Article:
|June 10, 2001
Crab Orchard, Illinois
The Little Egypt guys really know how to put on a race. Lay out one of the longest loops an Illinois hare
scramble has ever seen, and make it tight. Add a few sections of grass track, keep the rain away, and you've
got an incredible course.
But to enjoy all that the course has to offer, you have to ride smart. I made a silly mistake that ended my day
early and set me back a few bucks, but I'll get to that later. Before the race I walked a small portion of the
12-mile course and got back to the staging area just in time to see the emergency helicopter land in a grassy
area smack in the center of 200 or so parked cars and trucks. They don't land those things in real life the
way they do in Arnold Schwarzenegger movies. This one came in low and slow and right over about 10
pop-up canopies, which are not exactly designed for the 100 mph winds kicked up by a 30-foot propeller.
Only three bikes raced in the Open B class, and at the start the other two guys jumped out ahead and I never
saw them again. Was I really that slow? The results would later show that the class winner placed 9th
overall, out of 130 bikes. So a Pro rider decided to race the Open B class...bet that was a satisfying victory,
friggin' sandbagger. The first lap was fairly uneventful as I tried to remember how to ride in tight woods.
Crab Orchard is an old strip mine, so there are some steep ridges, often in series, that we climbed and
descended over and over again. With 12 miles of tight woods, lap times were fairly long. I completed my first
lap in about 40 minutes and was halfway into the second lap when I slowed down for a gully, applied the
front brake as the front wheel dipped into the gully at an angle. The wheel came to a quick stop at the bottom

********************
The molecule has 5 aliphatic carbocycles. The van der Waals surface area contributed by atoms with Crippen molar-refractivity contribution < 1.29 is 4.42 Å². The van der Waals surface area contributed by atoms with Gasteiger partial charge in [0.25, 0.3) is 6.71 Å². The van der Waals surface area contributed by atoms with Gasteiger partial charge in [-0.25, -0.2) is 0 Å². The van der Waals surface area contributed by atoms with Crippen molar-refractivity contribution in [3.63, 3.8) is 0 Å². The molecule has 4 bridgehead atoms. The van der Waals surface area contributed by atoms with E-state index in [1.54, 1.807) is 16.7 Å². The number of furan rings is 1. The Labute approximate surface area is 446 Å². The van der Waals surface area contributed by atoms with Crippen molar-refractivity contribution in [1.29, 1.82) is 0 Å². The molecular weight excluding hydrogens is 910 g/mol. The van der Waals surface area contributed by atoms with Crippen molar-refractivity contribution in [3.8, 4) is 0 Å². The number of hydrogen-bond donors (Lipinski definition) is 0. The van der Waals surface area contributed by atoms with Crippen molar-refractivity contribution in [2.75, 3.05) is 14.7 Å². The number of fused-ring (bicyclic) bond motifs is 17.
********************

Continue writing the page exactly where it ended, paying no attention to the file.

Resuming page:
of the gully, causing the motorcycle and I to do an Olympic-style somersault (judges score: 2.35 with no style
points). As the back end of the bike began its "death flip" I had visions of White City in 1999. Only this time it
was all in slow motion. While lying on my back in the bottom of the gully, I had time to give the back end of
the bike a swift kick that deflected it away from my rib cage. Bodily harm averted...the gods were smiling
down on me. I picked up the bike and began to start the engine, but the brake lever assembly had rotated
down around the handlebars. As I smacked it back up into position, I saw that the clamp holding the brake
assembly to the bars was missing. The brake assembly was still attached to the bars (barely), but the lever
was pretty much useless. I finished my lap with no front brake, riding a nice C-class pace. At the scoring
tent, the white flag was out and I actually considered finishing the race, but then decided not to risk getting
hurt on some of the steep downhills.
Back at the truck, I discovered that the throttle housing had also broken during my 2 mph crash. I called it a
day, drove home and searched for motorcycle parts on the internet.
June 24, 2001
3rd of 11 in Open B Class (trophy)